Moszkowski, Maurice


Moszkowski, Maurice

Piano Concerto in E major Op. 59 (Piano Reduction for 2 pianos, 2 copies)


Moszkowski, Maurice

Piano Concerto in E major Op. 59 (Piano Reduction for 2 pianos, 2 copies)

Preface to the full score:

Born into a Jewish family in what was then Prussia, Moritz Moskowski lived most of his adult life in Berlin and Paris. He entered the Leipzig Conservatory at the age of 10 and became a professor of piano at 17 – a considerable achievement that testifies to his prodigious talent as one of the great pianists. It did not last, though, for his health failed during his thirties, forcing him to abandon playing in public. Nevertheless, he remained a respected conductor, a regular at the Royal Philharmonic Society in London. He was also a noted piano teacher, whose pupils included Josef Hofmann, Wanda Landowska, Vlado Perlmuter and Thomas Beecham.

He is (perhaps unfairly) remembered today mainly as the composer of piano pieces for the ‘salon’ market. In the days when most middle-class homes had a piano, Moskowski was one of those who supplied original music of moderate difficulty (his sister-in-law, Cécile Chaminade, was another). It is sad that we come across Moskowski’s works today most often amongst piles of old piano music in thrift shops, for he had a true melodic gift, an understanding of contrapuntal writing, and a flair for orchestration. Apart from some 200 accomplished piano works, Moszkowski also wrote opera (Boabdil der letzte Maurenkönig, produced in Berlin, Prague and New York in 1892-3) [See MPH score 863]; a ballet Laurin (1896); several orchestral suites; a tone-poem Jeanne d’Arc; a Violin Concerto (1882) and two Piano Concertos (1875 & 1898).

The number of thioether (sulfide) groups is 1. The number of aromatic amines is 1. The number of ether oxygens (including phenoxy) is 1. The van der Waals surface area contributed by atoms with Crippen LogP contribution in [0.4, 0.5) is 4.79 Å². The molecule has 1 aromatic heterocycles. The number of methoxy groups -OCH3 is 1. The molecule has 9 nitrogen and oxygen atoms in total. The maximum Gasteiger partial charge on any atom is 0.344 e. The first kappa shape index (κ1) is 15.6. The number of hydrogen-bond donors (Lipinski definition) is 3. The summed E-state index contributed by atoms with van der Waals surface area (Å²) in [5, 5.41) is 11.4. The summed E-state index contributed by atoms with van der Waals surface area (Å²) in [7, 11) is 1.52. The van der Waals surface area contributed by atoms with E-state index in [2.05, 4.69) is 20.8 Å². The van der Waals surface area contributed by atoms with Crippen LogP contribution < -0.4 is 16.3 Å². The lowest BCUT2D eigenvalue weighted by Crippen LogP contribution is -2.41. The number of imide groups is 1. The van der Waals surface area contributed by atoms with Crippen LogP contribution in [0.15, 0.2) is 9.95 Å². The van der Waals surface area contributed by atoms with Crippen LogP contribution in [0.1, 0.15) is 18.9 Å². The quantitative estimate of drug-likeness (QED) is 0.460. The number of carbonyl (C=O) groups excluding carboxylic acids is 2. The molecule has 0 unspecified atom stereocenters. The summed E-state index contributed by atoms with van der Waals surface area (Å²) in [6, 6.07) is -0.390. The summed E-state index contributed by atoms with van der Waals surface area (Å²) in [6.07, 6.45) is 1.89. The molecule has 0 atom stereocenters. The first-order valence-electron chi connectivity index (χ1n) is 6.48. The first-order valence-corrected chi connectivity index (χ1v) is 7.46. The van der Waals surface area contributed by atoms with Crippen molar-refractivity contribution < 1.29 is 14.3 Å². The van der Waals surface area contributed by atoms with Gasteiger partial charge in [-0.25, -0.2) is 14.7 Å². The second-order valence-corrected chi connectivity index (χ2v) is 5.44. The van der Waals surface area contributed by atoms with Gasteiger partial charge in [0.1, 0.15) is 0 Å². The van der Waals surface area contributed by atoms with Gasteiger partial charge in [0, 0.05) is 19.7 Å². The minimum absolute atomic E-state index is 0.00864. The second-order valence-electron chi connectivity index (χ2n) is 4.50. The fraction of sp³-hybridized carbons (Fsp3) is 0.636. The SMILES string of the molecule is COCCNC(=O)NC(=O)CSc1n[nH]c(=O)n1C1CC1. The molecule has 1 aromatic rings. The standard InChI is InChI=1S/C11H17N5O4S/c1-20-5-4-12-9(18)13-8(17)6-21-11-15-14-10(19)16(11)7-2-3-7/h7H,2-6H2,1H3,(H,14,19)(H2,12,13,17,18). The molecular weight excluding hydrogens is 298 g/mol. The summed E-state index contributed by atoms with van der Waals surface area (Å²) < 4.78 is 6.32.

The concerto in this study score is the second (although it is not called that) and dates from 1898. It is dedicated to Josef Hofmann, a pupil of Moszkowski who was to become one of the all-time great pianists. The key of E major is slightly unusual for a piano concerto, as are four movements instead of three. There can be no doubt from the outset that the concerto inhabits a similar cultural world to those of Saint-Saens, Glazunov, Tchaikovsky and even the older Chopin. The composer’s verdict on it was given in a letter to an enquirer who wanted to see a copy: “I should be happy to send you my piano concerto but for two reasons: first, it is worthless; second, it is most convenient (the score being 400 pages long) for making my piano stool higher when I am engaged in studying better works.”
But the concerto was played regularly before WW1, although it went into decline along with most of Moszkowski’s music after the war. The composer himself had become a recluse having made some very poor financial decisions, selling all his copyrights and investing in German, Polish and Russian securities, all of which were now worthless. By 1924 he was ill and a group of friends organised a benefit concert at Carnegie Hall at which 14 pianists appeared on stage together at 14 pianos! They included Percy Grainger, Wilhelm Backhaus, Elly Ney, Joseph Lhevinne and Ossip Gabrilowitsch, and the event raised more than $13,000 ($175,000 today). But Moszkowski had an inoperable stomach cancer and died just a few months later.

Phillip Brookes, 2014

Performance materials:Peters, Frankfurt. Reprint from the collection of Phillip Brookes, Roxas City.


Deutsches Vorwort zur Partitur lesen > HERE

Score No.

Special Edition





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